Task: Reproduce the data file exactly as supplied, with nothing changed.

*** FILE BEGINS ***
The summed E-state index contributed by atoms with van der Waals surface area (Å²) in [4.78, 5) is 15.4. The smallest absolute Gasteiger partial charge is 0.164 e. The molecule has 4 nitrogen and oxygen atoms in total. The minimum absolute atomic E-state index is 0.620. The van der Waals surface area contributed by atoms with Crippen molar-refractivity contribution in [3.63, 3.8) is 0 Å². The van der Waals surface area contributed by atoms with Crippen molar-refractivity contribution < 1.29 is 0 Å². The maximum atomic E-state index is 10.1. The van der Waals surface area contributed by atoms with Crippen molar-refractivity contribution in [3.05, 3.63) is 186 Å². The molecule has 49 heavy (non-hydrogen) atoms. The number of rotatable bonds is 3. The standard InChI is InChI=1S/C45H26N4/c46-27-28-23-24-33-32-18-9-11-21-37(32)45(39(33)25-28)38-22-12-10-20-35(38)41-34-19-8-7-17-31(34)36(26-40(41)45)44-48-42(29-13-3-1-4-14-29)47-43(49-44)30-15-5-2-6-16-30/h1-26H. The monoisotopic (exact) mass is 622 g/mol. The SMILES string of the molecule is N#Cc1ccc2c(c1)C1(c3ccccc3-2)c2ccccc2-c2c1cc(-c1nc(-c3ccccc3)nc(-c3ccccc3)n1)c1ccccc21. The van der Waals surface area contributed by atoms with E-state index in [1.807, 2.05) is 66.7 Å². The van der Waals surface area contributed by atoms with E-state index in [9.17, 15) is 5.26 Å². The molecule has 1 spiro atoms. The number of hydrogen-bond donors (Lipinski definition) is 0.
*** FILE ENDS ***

The summed E-state index contributed by atoms with van der Waals surface area (Å²) in [4.78, 5) is 15.4. The smallest absolute Gasteiger partial charge is 0.164 e. The molecule has 4 nitrogen and oxygen atoms in total. The minimum absolute atomic E-state index is 0.620. The van der Waals surface area contributed by atoms with Crippen molar-refractivity contribution in [3.63, 3.8) is 0 Å². The van der Waals surface area contributed by atoms with Crippen molar-refractivity contribution < 1.29 is 0 Å². The maximum atomic E-state index is 10.1. The van der Waals surface area contributed by atoms with Crippen molar-refractivity contribution in [3.05, 3.63) is 186 Å². The molecule has 49 heavy (non-hydrogen) atoms. The number of rotatable bonds is 3. The standard InChI is InChI=1S/C45H26N4/c46-27-28-23-24-33-32-18-9-11-21-37(32)45(39(33)25-28)38-22-12-10-20-35(38)41-34-19-8-7-17-31(34)36(26-40(41)45)44-48-42(29-13-3-1-4-14-29)47-43(49-44)30-15-5-2-6-16-30/h1-26H. The monoisotopic (exact) mass is 622 g/mol. The SMILES string of the molecule is N#Cc1ccc2c(c1)C1(c3ccccc3-2)c2ccccc2-c2c1cc(-c1nc(-c3ccccc3)nc(-c3ccccc3)n1)c1ccccc21. The van der Waals surface area contributed by atoms with E-state index in [1.807, 2.05) is 66.7 Å². The van der Waals surface area contributed by atoms with E-state index in [9.17, 15) is 5.26 Å². The molecule has 1 spiro atoms. The number of hydrogen-bond donors (Lipinski definition) is 0.